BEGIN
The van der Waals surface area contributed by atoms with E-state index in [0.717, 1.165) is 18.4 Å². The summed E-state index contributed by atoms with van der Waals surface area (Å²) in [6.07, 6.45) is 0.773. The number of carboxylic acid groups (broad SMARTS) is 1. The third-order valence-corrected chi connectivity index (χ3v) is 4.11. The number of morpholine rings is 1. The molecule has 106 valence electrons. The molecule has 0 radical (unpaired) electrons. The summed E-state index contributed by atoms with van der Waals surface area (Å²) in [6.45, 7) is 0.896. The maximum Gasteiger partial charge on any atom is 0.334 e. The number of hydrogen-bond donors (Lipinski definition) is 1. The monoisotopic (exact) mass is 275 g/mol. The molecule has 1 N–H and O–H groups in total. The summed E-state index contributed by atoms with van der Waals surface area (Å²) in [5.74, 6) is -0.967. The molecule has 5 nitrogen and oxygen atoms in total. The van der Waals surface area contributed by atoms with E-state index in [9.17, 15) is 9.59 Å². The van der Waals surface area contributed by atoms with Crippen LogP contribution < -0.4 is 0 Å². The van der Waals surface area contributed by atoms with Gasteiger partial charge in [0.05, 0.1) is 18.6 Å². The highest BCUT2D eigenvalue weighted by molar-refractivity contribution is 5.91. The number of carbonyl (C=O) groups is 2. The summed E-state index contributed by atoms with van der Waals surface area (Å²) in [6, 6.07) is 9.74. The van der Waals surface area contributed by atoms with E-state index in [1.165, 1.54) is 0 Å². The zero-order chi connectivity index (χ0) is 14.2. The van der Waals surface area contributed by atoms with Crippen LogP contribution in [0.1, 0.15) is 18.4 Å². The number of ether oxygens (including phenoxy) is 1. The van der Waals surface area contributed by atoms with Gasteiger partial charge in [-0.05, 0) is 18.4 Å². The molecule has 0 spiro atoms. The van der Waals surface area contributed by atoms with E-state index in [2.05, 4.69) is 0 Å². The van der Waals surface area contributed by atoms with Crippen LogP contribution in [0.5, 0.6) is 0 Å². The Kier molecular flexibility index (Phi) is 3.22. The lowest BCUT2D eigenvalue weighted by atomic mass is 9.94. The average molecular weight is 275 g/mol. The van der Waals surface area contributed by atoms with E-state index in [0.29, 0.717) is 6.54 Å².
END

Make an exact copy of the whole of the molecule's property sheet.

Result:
The van der Waals surface area contributed by atoms with E-state index in [0.717, 1.165) is 18.4 Å². The summed E-state index contributed by atoms with van der Waals surface area (Å²) in [6.07, 6.45) is 0.773. The number of carboxylic acid groups (broad SMARTS) is 1. The third-order valence-corrected chi connectivity index (χ3v) is 4.11. The number of morpholine rings is 1. The molecule has 106 valence electrons. The molecule has 0 radical (unpaired) electrons. The summed E-state index contributed by atoms with van der Waals surface area (Å²) in [6.45, 7) is 0.896. The maximum Gasteiger partial charge on any atom is 0.334 e. The number of hydrogen-bond donors (Lipinski definition) is 1. The monoisotopic (exact) mass is 275 g/mol. The molecule has 1 N–H and O–H groups in total. The summed E-state index contributed by atoms with van der Waals surface area (Å²) in [5.74, 6) is -0.967. The molecule has 5 nitrogen and oxygen atoms in total. The van der Waals surface area contributed by atoms with E-state index in [9.17, 15) is 9.59 Å². The van der Waals surface area contributed by atoms with Crippen LogP contribution < -0.4 is 0 Å². The van der Waals surface area contributed by atoms with Gasteiger partial charge in [0.05, 0.1) is 18.6 Å². The highest BCUT2D eigenvalue weighted by molar-refractivity contribution is 5.91. The number of carbonyl (C=O) groups is 2. The summed E-state index contributed by atoms with van der Waals surface area (Å²) in [6, 6.07) is 9.74. The van der Waals surface area contributed by atoms with E-state index in [1.165, 1.54) is 0 Å². The zero-order chi connectivity index (χ0) is 14.2. The van der Waals surface area contributed by atoms with Crippen LogP contribution in [0.1, 0.15) is 18.4 Å². The number of ether oxygens (including phenoxy) is 1. The van der Waals surface area contributed by atoms with Gasteiger partial charge in [-0.05, 0) is 18.4 Å². The molecule has 0 spiro atoms. The van der Waals surface area contributed by atoms with E-state index in [2.05, 4.69) is 0 Å². The van der Waals surface area contributed by atoms with Crippen LogP contribution in [0.5, 0.6) is 0 Å². The Kier molecular flexibility index (Phi) is 3.22. The lowest BCUT2D eigenvalue weighted by atomic mass is 9.94. The average molecular weight is 275 g/mol. The van der Waals surface area contributed by atoms with E-state index in [0.29, 0.717) is 6.54 Å².